Fin Design + Effects

Behind the scenes

We were excited to have the opportunity to work on two adrenaline-fueled action sequences for Sam Hargreaves’ Extraction 2 on Netflix. Our team took the lead on creating the assets for a fully-digital awning and gym, which sit atop the 57th floor of Vienna’s iconic DC Tower 1.

In addition to the awning, we were also tasked with creating a 360-degree animated panorama from helicopter photography, which we projected onto geometry to add depth and realism to Vienna’s sprawling cityscape. This was shared with multiple vendors working on other sequences set in the building to establish continuity throughout the film and included a fully simulated traffic system.

Working closely with client-side supervisor Bjorn Mayer and VFX Producer Magdalena Wolf, our team – led by VFX Supervisor Will Towle, CG Supervisor Qazi Hamza Javed, and Compositing Supervisor Adam Paschke – delivered almost 150 shots over the course of six months. Of these, almost half were entirely digital, except for the hero actors, who were extracted from plate photography.

“The awning sequence was our main focus on the film. Shot on bluescreen with a placeholder set, we were challenged to design, model, texture, and light a photo-real awning and gym to replace the on-set photography, which was contaminated by reflections of the bluescreen, crew and camera-rigs. With the help of on-set photography and dozens of other references, we meticulously recreated the set and added additional elements like weathering, birefringence, and anisotropic reflections to give the building a physical presence.” Will Towle.

Adding to the complexity of the sequence was the crucial role of continuity – as our heroes fight it out with the villains, the awning becomes increasingly damaged. To accommodate for this, the CG team at Fin had to create eight variants of the building, each with an additional level of destruction that took into account any damage and simulations that had taken place in the shots preceding it.

For the simulations, our team utilized fluid dynamics for blood hits and explosions and rigid-body dynamics for the shattering glass. To achieve a photorealistic result, our artists studied photography of tempered glass shattering and recreated the look in Houdini before passing the results to the lookdev department to ensure that the resulting renders matched the rest of the sequence.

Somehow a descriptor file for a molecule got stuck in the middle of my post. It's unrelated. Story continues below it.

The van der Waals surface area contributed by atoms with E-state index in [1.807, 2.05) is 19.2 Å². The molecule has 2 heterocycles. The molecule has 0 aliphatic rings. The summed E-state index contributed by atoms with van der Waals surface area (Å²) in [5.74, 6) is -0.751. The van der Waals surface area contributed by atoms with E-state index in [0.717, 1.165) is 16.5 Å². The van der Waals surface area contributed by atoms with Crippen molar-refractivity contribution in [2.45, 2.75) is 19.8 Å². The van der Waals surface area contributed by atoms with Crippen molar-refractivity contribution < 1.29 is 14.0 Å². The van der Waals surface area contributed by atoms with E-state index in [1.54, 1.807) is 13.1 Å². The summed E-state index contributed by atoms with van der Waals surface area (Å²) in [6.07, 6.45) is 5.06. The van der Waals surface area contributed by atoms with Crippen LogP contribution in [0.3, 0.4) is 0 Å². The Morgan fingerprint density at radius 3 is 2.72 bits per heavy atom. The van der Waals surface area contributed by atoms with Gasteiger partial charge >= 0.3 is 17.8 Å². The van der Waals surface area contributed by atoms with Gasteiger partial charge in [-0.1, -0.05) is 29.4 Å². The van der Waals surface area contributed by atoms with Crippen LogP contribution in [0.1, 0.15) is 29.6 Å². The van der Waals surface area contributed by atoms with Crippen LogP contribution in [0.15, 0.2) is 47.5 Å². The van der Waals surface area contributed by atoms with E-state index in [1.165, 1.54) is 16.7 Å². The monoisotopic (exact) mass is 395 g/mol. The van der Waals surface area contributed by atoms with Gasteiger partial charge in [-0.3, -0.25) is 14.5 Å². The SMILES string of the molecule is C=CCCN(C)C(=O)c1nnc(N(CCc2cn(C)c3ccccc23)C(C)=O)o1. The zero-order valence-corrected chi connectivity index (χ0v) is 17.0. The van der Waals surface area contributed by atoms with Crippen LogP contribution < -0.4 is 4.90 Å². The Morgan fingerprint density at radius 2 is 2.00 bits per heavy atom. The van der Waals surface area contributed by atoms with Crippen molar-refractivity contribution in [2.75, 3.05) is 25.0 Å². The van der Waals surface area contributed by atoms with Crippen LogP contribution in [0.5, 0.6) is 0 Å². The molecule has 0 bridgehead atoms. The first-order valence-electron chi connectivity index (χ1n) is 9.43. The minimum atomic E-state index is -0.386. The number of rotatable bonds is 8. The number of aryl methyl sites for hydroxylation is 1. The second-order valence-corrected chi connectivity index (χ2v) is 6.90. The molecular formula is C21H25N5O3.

As we replaced the whole set with CG, we also undertook the task of creating digi-doubles for almost every shot on the awning for use in reflections and relighting the plate. Using photoscans from the shoot, our CG team, led by Qazi Hamza Javed, created four unique characters that needed to be match-moved into the shots with near-perfect accuracy.

Our final challenge was to get the fully modeled and lookdev’d awning into the shots. With almost ninety CG-heavy shots to render, we broke the sequence down into eight unique views and assigned each view a “hero shot.” Once the hero shot had been lit and approved, we rendered all the shots from that view, the resulting renders were then reviewed and approved or given notes for a more bespoke lighting setup. This process allowed us to prioritize creative lighting and still deliver the large volume of shots.

“Our compositing team, led by Adam Paschke, faced the challenge of combining the above-mentioned assets with the 360-degree Vienna panorama and plate photography for approximately 150 shots in total. With so many shots and the fact that the two sequences cut interchangeably between each other, color workflow management and continuity were absolutely essential. Adam, myself, and our development team at Fin created a neutral-grade workflow for the project, which allowed all of our work to take place within a neutrally-graded environment.
This meant that plate photography could be combined with CG-generated elements with little to no per-shot grading.” Will Towle.

For both sequences, our comp team relied on a templated workflow within Nuke to automatically import all the necessary elements and renders for each shot. From there, the artists had access to multiple light-groups and AOVs to assist in matching the lighting conditions of the plates.

Fin Design + Effects is thrilled to have been entrusted with delivering visual effects for Extraction 2.
It has been an absolute privilege to work alongside all of the immensely talented individuals involved in this project.